Layoffs have become a fact of life in todayas economy; initiated in the mid 1970s, they are now widely expected, and even accepted. It doesnat have to be that way.In The Disposable American, award-winning reporter Louis Uchitelle offers an eye-opening account of layoffs in Americaahow they started, their questionable necessity, and their devastating psychological impact on individuals at all income levels. Through portraits of both executives and workers at companies such as Stanley Works, United Airlines, and Citigroup, Uchitelle shows how layoffs are in fact counterproductive, rarely promoting efficiency or profitability in the long term. Recognizing that a global competitive economy makes tightening necessary, Uchitelle offers specific recommendations for government policies that would encourage companies to avoid layoffs and help create jobs, benefiting workers, corporations, and the nation as a whole. From the Trade Paperback edition.No attempt was bolder than the Saturn project, which began in the early eighties as a response to the popularity of the gasoline-efficient, nearly maintenance-free small cars that the Japanese were selling in the United States by the tens ofanbsp;...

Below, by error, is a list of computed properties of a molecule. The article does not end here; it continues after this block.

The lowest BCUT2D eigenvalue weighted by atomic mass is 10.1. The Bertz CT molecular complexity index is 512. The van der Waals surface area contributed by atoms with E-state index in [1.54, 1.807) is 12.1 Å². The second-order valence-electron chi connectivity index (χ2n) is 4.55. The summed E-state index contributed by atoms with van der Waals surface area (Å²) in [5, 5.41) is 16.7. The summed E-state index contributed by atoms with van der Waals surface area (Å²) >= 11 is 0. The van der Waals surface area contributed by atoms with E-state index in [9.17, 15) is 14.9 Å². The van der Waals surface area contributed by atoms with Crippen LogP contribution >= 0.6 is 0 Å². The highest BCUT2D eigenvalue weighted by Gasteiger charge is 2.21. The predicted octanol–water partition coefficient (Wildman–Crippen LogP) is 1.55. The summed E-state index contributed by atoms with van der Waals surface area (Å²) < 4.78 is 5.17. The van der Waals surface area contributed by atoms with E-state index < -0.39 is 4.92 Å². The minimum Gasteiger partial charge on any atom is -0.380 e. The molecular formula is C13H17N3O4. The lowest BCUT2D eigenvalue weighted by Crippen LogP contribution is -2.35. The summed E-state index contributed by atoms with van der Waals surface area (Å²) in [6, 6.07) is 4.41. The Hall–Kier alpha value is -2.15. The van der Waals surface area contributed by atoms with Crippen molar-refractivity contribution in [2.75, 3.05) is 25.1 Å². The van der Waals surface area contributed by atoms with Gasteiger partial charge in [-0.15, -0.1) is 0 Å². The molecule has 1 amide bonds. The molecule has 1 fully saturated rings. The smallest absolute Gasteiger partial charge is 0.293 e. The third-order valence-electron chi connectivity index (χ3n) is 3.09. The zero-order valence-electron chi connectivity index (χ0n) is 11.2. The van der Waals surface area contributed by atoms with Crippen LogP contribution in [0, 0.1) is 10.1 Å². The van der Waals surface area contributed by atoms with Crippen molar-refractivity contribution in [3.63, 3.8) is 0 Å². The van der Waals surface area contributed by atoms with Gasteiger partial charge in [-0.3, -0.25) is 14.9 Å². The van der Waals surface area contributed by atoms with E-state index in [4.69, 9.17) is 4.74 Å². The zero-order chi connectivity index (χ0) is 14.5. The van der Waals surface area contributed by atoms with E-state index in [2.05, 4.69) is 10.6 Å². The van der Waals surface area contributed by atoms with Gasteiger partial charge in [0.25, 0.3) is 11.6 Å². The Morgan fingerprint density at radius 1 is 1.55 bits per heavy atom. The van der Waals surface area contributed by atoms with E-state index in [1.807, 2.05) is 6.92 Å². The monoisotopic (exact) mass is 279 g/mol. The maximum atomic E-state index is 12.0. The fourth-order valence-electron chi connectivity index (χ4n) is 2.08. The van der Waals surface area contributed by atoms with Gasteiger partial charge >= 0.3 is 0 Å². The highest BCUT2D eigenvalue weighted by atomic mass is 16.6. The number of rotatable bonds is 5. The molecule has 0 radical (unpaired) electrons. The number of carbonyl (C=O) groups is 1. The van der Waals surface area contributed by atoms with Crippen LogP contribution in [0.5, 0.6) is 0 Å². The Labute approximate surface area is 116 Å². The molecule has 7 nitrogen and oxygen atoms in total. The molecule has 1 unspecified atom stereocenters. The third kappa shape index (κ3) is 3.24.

|Title||:||The Disposable American|
|Publisher||:||Vintage - 2007-04-10|